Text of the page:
Health visitors have been urged to highlight their value to local authorities, following concerns about the future of their role when councils take over commissioning early years’ services next year.
Local authorities will become responsible for planning and funding services for children under the age of five in October 2015. But the commissioning guidelines they are given may not stipulate that health visitors should carry out this work, unions have warned.
“We all need to make sure commissioners are very clear about our value – and how we change the health and lives of families”
Instead, leaders of the Community Practitioners and Health Visitors Association said they expected commissioners to simply be told they must provide public health services for under-fives.
The CPHVA, which is part of the Unite union, claimed that a similar situation occurred when councils had taken over the commissioning of school nursing services in April 2013.
Speaking at the CPHVA annual conference last week, Unite professional officer Rosalind Godson said: “It was not the case that local authorities had to commission school nursing. The local authority was told to commission public health for five- to 19-year-olds – that does not mean they have to employ school nurses.”
Initially, she said services had been “lifted and shifted” intact from NHS commissioners to local authorities, but recently councils had started to look at the detail of where job roles had been assigned.
Ms Godson advised delegates to be “very wary” about this scenario being repeated with health visitor commissioning. She urged them to explain their job responsibilities to councils and also the wider public, to help ensure they were employed in the same numbers in the future.
“In any instance of talking to someone – whether it’s at your church, golf club, gym or anywhere else – you need to make sure you tell them all that health visitors and school nurses do,” she said.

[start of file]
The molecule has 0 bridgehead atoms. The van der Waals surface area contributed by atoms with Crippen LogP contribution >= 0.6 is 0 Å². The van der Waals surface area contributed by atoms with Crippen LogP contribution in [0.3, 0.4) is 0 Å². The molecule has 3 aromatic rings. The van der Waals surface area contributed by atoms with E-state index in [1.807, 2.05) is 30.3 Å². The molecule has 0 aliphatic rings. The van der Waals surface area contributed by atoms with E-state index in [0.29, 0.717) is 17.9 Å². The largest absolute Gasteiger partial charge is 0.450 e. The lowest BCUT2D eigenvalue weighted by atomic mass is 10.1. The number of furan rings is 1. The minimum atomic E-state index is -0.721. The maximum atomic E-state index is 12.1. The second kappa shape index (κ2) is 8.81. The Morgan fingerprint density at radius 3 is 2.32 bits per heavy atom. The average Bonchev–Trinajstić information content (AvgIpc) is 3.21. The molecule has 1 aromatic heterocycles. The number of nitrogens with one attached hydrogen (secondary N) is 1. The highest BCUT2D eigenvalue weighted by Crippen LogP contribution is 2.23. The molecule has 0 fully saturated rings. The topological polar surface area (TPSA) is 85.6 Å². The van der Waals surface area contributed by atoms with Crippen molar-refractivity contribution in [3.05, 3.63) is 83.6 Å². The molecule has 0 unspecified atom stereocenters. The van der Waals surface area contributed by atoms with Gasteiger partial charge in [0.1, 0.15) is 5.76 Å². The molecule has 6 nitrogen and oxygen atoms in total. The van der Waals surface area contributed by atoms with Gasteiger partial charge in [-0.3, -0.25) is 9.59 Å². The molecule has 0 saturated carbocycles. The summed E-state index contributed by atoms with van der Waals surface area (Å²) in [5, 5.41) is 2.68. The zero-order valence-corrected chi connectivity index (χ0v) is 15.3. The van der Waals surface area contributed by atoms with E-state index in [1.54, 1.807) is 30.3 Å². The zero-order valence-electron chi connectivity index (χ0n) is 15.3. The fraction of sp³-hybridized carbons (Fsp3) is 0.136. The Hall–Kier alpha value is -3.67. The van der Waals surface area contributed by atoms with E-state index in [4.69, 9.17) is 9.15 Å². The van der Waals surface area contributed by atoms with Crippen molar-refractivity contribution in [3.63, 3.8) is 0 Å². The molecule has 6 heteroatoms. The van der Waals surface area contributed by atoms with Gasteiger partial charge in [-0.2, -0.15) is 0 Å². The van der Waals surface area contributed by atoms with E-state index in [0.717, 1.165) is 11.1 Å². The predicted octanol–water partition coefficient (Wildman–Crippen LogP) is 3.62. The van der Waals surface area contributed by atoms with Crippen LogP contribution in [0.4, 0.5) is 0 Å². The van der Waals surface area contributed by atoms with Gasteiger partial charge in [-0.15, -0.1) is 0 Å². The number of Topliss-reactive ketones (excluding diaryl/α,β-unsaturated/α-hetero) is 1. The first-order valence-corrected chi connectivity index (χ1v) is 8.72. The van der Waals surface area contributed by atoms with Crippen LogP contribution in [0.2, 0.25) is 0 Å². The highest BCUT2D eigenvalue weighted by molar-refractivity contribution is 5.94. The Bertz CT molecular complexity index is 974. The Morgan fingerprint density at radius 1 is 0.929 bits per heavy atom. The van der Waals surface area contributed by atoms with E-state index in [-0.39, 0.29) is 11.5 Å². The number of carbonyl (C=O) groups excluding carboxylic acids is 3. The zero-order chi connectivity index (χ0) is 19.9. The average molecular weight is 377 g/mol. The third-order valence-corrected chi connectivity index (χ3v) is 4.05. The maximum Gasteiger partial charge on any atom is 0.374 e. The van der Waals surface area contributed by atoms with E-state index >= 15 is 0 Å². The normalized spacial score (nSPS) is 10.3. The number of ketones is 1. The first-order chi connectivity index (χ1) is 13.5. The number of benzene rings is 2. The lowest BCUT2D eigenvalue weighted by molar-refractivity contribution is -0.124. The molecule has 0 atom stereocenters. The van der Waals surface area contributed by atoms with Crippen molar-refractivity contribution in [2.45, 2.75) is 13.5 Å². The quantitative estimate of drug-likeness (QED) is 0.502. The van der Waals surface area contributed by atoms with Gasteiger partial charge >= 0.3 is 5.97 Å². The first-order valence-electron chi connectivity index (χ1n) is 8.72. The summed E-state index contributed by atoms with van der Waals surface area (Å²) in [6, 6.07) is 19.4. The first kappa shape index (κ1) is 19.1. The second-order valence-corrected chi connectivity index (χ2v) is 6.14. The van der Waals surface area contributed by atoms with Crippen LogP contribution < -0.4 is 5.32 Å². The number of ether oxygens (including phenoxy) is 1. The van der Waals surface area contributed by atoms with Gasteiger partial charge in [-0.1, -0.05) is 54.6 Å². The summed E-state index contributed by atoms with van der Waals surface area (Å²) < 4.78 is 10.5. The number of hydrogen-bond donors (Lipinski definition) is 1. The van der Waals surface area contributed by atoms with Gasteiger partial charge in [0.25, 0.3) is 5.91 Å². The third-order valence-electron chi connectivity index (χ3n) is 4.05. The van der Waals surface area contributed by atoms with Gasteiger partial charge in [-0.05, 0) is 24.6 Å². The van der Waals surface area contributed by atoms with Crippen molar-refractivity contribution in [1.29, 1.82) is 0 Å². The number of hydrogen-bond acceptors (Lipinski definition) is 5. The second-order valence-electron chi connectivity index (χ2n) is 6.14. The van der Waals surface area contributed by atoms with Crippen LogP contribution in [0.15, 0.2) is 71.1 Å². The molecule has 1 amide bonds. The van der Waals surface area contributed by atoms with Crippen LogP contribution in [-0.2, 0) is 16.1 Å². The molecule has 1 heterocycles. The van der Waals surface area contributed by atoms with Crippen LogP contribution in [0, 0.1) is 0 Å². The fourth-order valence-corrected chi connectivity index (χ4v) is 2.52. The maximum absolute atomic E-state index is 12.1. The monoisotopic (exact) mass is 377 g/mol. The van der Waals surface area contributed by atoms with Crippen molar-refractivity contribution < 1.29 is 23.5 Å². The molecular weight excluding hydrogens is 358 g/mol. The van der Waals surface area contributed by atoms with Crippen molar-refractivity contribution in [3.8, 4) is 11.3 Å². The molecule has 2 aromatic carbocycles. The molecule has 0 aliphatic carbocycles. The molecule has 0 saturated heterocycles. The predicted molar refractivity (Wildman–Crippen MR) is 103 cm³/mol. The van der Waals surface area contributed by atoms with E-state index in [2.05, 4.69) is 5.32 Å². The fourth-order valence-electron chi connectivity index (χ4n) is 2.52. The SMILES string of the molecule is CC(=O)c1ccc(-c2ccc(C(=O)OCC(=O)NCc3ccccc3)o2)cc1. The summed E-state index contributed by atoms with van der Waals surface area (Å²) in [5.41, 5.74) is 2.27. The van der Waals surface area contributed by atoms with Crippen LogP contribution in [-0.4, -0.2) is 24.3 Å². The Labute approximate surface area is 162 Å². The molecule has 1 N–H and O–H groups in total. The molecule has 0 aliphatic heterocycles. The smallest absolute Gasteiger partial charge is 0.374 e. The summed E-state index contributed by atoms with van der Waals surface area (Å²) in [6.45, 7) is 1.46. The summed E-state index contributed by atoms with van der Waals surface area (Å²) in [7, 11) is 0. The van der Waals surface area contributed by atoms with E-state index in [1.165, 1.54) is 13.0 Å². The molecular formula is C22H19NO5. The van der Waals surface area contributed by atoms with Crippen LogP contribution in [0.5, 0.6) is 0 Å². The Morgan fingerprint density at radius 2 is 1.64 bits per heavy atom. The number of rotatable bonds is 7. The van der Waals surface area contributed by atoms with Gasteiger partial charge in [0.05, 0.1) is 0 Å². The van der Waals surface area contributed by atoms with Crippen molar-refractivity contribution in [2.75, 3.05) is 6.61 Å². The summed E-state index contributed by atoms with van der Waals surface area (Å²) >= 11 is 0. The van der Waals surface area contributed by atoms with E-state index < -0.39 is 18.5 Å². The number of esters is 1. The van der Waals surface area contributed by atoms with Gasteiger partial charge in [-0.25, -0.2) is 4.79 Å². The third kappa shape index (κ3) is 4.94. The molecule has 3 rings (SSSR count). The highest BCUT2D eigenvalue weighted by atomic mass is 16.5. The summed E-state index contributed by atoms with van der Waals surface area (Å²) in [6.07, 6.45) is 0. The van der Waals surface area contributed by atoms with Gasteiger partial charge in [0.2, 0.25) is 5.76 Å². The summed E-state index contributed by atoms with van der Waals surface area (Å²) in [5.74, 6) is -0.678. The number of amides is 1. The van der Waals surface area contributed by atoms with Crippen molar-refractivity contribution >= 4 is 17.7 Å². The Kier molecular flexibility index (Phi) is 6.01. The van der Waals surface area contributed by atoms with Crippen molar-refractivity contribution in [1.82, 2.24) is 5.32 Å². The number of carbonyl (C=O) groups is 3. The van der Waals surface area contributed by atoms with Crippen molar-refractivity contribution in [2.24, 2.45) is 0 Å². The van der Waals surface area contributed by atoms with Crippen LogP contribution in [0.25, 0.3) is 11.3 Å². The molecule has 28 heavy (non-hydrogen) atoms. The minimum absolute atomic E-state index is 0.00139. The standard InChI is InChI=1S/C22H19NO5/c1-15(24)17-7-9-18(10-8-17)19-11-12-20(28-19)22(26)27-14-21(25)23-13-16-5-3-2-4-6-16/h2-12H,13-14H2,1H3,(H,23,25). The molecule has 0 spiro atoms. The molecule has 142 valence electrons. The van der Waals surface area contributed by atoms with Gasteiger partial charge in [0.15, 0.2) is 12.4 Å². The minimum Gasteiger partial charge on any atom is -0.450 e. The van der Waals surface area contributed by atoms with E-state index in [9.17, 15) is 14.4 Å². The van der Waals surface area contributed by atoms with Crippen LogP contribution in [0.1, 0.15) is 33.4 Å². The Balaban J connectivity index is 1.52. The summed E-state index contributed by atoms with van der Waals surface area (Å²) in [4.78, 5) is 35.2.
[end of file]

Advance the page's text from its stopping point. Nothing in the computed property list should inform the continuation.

CPHVA lead professional officer Obi Amadi added: “We all need to make sure commissioners are very clear about our value – it’s about articulating the value that we bring to the table and how we change the health and lives of families.”
Under the government’s NHS reforms announced in 2010, responsibility for commissioning public health services for five to 19 year olds was switched from the NHS to local councils in 2013. However, the transfer of commissioning for under-fives was delayed until 2015 – after the government’s deadline for recruiting an extra 4,200 health visitors.
Professor Viv Bennett, director of nursing at the Department of Health and Public Health England, said: “We have been working very closely with directors of public health, local authorities and health visitor teams to make sure health visitors’ work is used to maximum effect.
“Local Authorities are positive about commissioning 0-5 public health services as an opportunity to join universal and early intervention to benefit local families and communities,” she said.
“They see health visitors as vital, from community development to leading and providing universal services and expert support for families in difficulty,” she added.